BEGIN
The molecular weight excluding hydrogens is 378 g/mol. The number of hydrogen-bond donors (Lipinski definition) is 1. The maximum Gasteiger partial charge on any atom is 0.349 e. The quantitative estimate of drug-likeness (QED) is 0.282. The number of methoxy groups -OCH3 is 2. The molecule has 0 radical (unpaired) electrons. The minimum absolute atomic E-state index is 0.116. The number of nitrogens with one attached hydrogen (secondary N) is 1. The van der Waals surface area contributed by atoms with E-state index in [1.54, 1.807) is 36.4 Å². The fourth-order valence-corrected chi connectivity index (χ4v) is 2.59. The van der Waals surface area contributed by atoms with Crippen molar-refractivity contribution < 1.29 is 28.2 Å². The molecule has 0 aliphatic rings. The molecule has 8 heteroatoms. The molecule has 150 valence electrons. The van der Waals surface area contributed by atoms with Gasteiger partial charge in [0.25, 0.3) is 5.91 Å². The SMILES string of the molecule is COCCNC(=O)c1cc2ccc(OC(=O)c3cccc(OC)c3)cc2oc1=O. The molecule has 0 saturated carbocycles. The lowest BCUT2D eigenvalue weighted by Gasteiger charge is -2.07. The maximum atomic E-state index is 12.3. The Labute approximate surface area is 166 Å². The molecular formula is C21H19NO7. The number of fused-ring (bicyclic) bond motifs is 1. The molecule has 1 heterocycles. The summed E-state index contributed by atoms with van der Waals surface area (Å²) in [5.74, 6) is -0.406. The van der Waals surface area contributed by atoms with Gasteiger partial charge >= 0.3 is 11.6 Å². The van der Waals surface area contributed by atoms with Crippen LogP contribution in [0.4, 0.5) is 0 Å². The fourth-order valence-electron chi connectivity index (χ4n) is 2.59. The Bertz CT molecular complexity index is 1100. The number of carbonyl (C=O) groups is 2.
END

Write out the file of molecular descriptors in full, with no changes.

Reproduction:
The molecular weight excluding hydrogens is 378 g/mol. The number of hydrogen-bond donors (Lipinski definition) is 1. The maximum Gasteiger partial charge on any atom is 0.349 e. The quantitative estimate of drug-likeness (QED) is 0.282. The number of methoxy groups -OCH3 is 2. The molecule has 0 radical (unpaired) electrons. The minimum absolute atomic E-state index is 0.116. The number of nitrogens with one attached hydrogen (secondary N) is 1. The van der Waals surface area contributed by atoms with E-state index in [1.54, 1.807) is 36.4 Å². The fourth-order valence-corrected chi connectivity index (χ4v) is 2.59. The van der Waals surface area contributed by atoms with Crippen molar-refractivity contribution < 1.29 is 28.2 Å². The molecule has 0 aliphatic rings. The molecule has 8 heteroatoms. The molecule has 150 valence electrons. The van der Waals surface area contributed by atoms with Gasteiger partial charge in [0.25, 0.3) is 5.91 Å². The SMILES string of the molecule is COCCNC(=O)c1cc2ccc(OC(=O)c3cccc(OC)c3)cc2oc1=O. The molecule has 0 saturated carbocycles. The lowest BCUT2D eigenvalue weighted by Gasteiger charge is -2.07. The maximum atomic E-state index is 12.3. The Labute approximate surface area is 166 Å². The molecular formula is C21H19NO7. The number of fused-ring (bicyclic) bond motifs is 1. The molecule has 1 heterocycles. The summed E-state index contributed by atoms with van der Waals surface area (Å²) in [5.74, 6) is -0.406. The van der Waals surface area contributed by atoms with Gasteiger partial charge >= 0.3 is 11.6 Å². The van der Waals surface area contributed by atoms with Crippen LogP contribution in [0.4, 0.5) is 0 Å². The fourth-order valence-electron chi connectivity index (χ4n) is 2.59. The Bertz CT molecular complexity index is 1100. The number of carbonyl (C=O) groups is 2.